Oral Argument In Sackett v. EPA (US Supreme Court): Judicial Review Of An EPA Compliance Order

Posted on January 12, 2012 by Theodore Garrett

The Supreme Court heard oral argument this morning (January 9, 2012) in Sackett v. EPA, No. 10-1062.  EPA had issued a compliance order charging the Sacketts with filling in a wetlands, in the course of building their home, in violation of the Clean Water Act and requiring them to restore their property.  The Sacketts dispute that their property is a wetlands and seek an opportunity for judicial review of EPA’s order.  EPA argues that the Sacketts could comply with the EPA order or submit an application for a wetlands permit or defend if EPA brings an enforcement action, but may not seek judicial review of EPA’s order. 

The tenor of the oral argument did not bode well for the United States.  Some of the Court’s questions seemed to focus on how to write the opinion and the consequences of a ruling for the Sacketts.  If the Sacketts prevail, it will be important to see how EPA responds and what if any changes are made to EPA’s practice and procedure for issuing orders in wetlands and perhaps other matters.  The transcript of the Supreme Court argument is available [here].

The toughest questions and comments were aimed at counsel for the United States, Malcolm Stewart.  Justice Alito stated:  “Mr. Stewart, if you related the facts of this case as they come to us to an ordinary homeowner, don't you think most ordinary homeowners would say this kind of thing can't happen in the United States?”  (Tr. 37)

Chief Justice Roberts asked “what would you do, Mr. Stewart, if you received this compliance order? (Tr. 35).  When Stewart responded that one could apply for an after-the-fact permit,”  Chief Justice Roberts replied “You wouldn’t do that, right? You know you will never get an after the fact permit if the EPA has sent you a compliance order saying you’ve got wetlands.”  (Tr. 36)  Earlier, Justice Kagan had asked counsel for the Sacketts rhetorically whether the critical point wasn’t that EPA would not entertain an after-the-fact permit while a compliance order is outstanding. (Tr. 12).  Justice Alito expressed the view it “seems very strange for that, for a party to apply for a permit on the ground that they don't need a permit at all.”  (Tr. 14). 

The government’s alternative solution, that one could comply with the compliance order, met with an incredulous response from Chief Justice Roberts:  ”That's what you would do? You would say, I don't think there are wetlands on my property but EPA does, so I'm going to take out all the fill, I'm going to plant herbaceous trees or whatever it is, and I will worry about whether to -- that way, I'll just do what the government tells me I should do.” (Tr. 36-37).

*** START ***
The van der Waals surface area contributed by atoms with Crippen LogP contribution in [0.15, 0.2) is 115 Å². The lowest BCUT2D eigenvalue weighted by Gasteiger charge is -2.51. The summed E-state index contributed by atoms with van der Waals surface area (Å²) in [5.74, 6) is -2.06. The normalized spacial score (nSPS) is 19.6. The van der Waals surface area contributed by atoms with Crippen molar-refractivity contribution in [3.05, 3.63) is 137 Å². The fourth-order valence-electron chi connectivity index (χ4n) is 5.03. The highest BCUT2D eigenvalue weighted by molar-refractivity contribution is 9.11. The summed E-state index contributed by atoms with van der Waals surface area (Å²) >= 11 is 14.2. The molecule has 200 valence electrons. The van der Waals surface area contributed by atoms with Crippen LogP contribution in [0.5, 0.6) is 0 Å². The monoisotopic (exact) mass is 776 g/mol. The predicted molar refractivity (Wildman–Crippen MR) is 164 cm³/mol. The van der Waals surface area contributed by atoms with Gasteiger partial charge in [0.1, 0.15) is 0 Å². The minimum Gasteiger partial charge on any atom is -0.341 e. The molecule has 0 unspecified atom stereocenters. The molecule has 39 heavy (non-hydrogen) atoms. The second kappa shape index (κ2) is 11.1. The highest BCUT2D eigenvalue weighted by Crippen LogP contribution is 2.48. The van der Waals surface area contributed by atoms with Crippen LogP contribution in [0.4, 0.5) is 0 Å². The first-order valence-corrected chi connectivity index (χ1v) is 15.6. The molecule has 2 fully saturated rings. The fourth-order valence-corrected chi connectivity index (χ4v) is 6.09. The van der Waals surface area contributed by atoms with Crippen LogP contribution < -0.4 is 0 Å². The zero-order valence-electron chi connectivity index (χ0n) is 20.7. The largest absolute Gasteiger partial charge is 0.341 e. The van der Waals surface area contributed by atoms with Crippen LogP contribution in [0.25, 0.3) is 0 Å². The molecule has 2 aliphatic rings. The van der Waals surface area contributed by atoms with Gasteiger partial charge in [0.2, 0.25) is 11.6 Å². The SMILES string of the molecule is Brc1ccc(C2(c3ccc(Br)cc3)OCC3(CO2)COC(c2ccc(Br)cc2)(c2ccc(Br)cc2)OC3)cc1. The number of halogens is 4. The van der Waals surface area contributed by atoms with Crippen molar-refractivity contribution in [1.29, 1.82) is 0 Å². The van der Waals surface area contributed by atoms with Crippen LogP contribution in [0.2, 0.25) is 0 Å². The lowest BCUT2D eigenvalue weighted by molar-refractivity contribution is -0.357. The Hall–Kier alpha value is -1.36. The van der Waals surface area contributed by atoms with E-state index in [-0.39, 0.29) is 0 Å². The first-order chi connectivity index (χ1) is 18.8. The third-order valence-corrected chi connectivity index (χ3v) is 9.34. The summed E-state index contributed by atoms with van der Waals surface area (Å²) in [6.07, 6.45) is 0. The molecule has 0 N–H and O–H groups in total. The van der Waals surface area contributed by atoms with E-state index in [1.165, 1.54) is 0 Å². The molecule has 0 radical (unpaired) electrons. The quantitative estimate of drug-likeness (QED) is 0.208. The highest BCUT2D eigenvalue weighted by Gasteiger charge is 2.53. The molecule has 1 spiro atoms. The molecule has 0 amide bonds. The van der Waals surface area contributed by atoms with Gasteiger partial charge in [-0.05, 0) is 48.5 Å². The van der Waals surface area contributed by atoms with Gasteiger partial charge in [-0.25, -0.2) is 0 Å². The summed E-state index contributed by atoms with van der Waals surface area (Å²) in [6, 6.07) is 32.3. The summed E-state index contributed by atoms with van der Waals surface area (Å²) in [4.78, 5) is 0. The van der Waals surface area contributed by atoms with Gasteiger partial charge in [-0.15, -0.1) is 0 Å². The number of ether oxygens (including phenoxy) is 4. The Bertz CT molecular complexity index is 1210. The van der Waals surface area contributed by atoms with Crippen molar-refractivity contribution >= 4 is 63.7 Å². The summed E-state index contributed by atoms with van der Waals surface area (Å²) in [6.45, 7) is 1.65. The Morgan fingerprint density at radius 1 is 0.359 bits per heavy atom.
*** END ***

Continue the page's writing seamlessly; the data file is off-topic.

Justice Breyer focused on the finality of the EPA order for purposes of judicial review, stating “for 75 years the courts have interpreted statutes with an eye towards permitting judicial review, not the opposite. And yet -- so here you are saying that this statute that says nothing about it precludes review, and then the second thing you say is that this isn't final. So I read the order. It looks like about as final a thing as I have ever seen.”  (Tr. 41)

Justice Ginsburg asked Mr. Stewart whether, once EPA made the determination that there were wetlands, that be the end of the matter as far as EPA is concerned.  Mr. Stewart got himself in difficulty when he replied “ I think they have reached that conclusion for now. I don't think it would be accurate to say that we have done all the research we would want to do if we were going to be required to prove up our case in court.” (Tr. 51)  Justice Alito was not pleased with that reply:  “Well, that makes the EPA's conduct here even more outrageous.  We think now that this is -- these are wetlands that -- that qualify, so we're going to hit you with this compliance order, but, you know, when we look into it more thoroughly in the future, we might change our mind?” (Tr. 51)

In questions to counsel for the Sacketts, Justice Breyer noted the government’s concern that “when you get judicial review of this kind of order, the Court doesn't refer on fact-finding that isn't made on a record.  * * * And so they'll have a hard time -- or a harder time -- in each of these cases subjecting it to judicial fact-finding.”  Justice Breyer suggested that EPA might change its procedure if the Sacketts prevail, and providing some type of pre-order or post-order procedure that would be open to change. (Tr. 55) 

It is of course always difficult to predict the outcome of a Supreme Court case with certainty simply based on oral argument.  That being said, it is also difficult to be optimistic about the government’s chances of prevailing based on the comments made by the court during oral argument today.  Whatever the outcome, the Court’s ruling will likely be an important environmental and administrative law precedent. 



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